Many parents often wonder what will happen after their child graduates high school. How will your child get the help he deserves in college? What schools can provide the supports your child needs? Maybe you want your child to attend a four-year university or maybe a community college or trade school. But here's the problem — if your child has a learning disability, or any disability for that matter, there's no easy way to get information on options after high school.
School improvement requires more than just a plan
By: Thomas Van Soelen
As educational leaders, we spend considerable time building plans for a variety of stakeholders. After that first, often arduous writing of the initial draft, many leaders struggle with how to revise the plan in meaningful, engaging ways. Chuck Bell, a second-year superintendent in Elbert County, Georgia, created his system's first-ever improvement plan then ran his summer leadership retreat and was stumped with what to do next. He chose to model a process that school leaders could immediately lift and use in their schools.
Children taught to read with phonics could be 2 years ahead
Small study of one class of 30 pupils suggests phonics can be a real boost to reading. Children taught to read using phonics are 2 years ahead of those who learn by the 'look and say' whole language approach, according to a small new study. Phonics techniques — blending common sounds into words — have been widely used in schools in England since 2010. The research followed a single class of 30 children who used the phonics method from reception until the end of year 2 in primary school, between 2010 and 2013.
Obama's $120 million school safety plan
The Daily Beast
Video surveillance, school safety officers, concrete barriers and metal detectors are just the tip of the iceberg when it comes to preventing shootings in schools. School safety experts suggest the best strategies for preventing school shooting complement those approaches, which they refer to as "target hardening," or making targets more difficult to attack. People like Beverly Kingston, director of the Center for the Study and Prevention of Violence Institute at the University of Colorado Boulder, suggest that halting school violence starts much earlier.
How state education agencies spend federal education dollars and why
Center for American Progress
Historically, state departments of education, or SEAs, have — for the most part — been compliance-focused organizations that managed federal education policy. Over the past several decades, these agencies have been education policy implementation entities. Today, while their compliance responsibilities have remained, they are taking on more responsibility for education and academic outcomes than ever before, substantially increasing the scope of their work. State leaders and their staffs must distribute federal education dollars and monitor the districts' use of these funds in accordance to regulations set by federal policymakers.
Possible redemption for No Child Left Behind?
In the ten years since its implementation, the No Child Left Behind Act of 2001 has been blamed for causing a decade-long decline in teacher job satisfaction and eroding teacher autonomy by taking control of curricula out of their hands. But a new study published online in Educational Evaluation and Policy Analysis, "Estimating the Effects of No Child Left Behind on Teachers and Their Work Environment," suggests that NCLB has not actually affected teacher happiness in these ways — on the contrary, some measures of job satisfaction, including classroom control and teachers' perceptions of administrator support, have increased on average since the implementation of the legislation.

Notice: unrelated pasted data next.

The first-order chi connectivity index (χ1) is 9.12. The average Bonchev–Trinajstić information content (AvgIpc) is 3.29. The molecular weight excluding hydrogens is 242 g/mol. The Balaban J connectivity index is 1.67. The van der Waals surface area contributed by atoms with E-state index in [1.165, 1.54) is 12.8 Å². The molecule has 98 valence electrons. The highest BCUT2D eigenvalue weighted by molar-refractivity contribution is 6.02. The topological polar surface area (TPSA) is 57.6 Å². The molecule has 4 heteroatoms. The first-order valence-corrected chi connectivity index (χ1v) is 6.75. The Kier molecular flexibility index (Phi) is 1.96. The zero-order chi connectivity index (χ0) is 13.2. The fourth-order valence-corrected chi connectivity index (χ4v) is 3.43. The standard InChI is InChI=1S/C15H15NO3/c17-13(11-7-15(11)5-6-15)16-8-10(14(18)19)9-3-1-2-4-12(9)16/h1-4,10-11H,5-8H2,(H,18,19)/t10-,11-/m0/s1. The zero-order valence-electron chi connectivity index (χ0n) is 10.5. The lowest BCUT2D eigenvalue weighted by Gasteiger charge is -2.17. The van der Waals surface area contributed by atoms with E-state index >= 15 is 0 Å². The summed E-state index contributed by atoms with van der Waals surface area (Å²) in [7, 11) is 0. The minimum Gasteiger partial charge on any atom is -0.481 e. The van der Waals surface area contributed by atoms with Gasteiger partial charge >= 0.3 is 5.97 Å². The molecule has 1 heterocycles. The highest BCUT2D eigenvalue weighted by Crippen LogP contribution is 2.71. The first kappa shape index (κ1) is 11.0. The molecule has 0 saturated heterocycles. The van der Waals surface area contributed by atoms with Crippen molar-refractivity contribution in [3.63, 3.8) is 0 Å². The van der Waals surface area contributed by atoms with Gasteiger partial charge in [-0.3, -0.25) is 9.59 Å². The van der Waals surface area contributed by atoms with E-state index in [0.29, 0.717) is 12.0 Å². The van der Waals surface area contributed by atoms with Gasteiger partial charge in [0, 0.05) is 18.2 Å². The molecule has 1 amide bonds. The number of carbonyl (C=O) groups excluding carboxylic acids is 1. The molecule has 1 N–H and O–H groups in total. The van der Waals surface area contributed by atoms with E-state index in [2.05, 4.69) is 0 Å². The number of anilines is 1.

Common Core sparks flood of legislation
Stephen Colbert mocked it. Comedian Louis C.K. called it a "massive stress ball that hangs over the whole school." And lawmakers in state capitols spent countless hours over the past few months debating it. Their target is the Common Core, a set of math and English language arts standards voluntarily adopted beginning four years ago by all but a handful of states. The standards define what students should know and be able to do by the end of each grade.
Does the way a classroom is decorated affect learning?
The New York Times
A new study tries to determine whether there might be a correlation between how a room is decorated and kindergartners' learning. The researchers wanted to know if too many decorations could actually be distracting or overstimulating for young minds. But similar questions could be asked about how classroom environment might influence older students' academic performance as well. Does the way your classroom is decorated affect your learning?
Study: Teen bullies, victims armed more than other kids
Teenage bullies and their victims are more likely to carry weapons than kids not involved in these abusive relationships, according to a new research review. With school shootings a concern across the United States, the findings — culled from 45 previously published studies — put a spotlight on the potential link between bullying and subsequent violence, experts said.
6 ways to make digital content universally accessible
As school districts move toward a digital transition and attempt to create content repositories, ensuring that the digital content is accessible for students of all abilities is especially important. A new policy brief from the State Education Technology Directors Association, "The Accessibility of Learning Content for All Students, Including Students with Disabilities," notes that "digital learning materials ... can improve the classroom experience for all students, and they may hold particular promise for students with disabilities."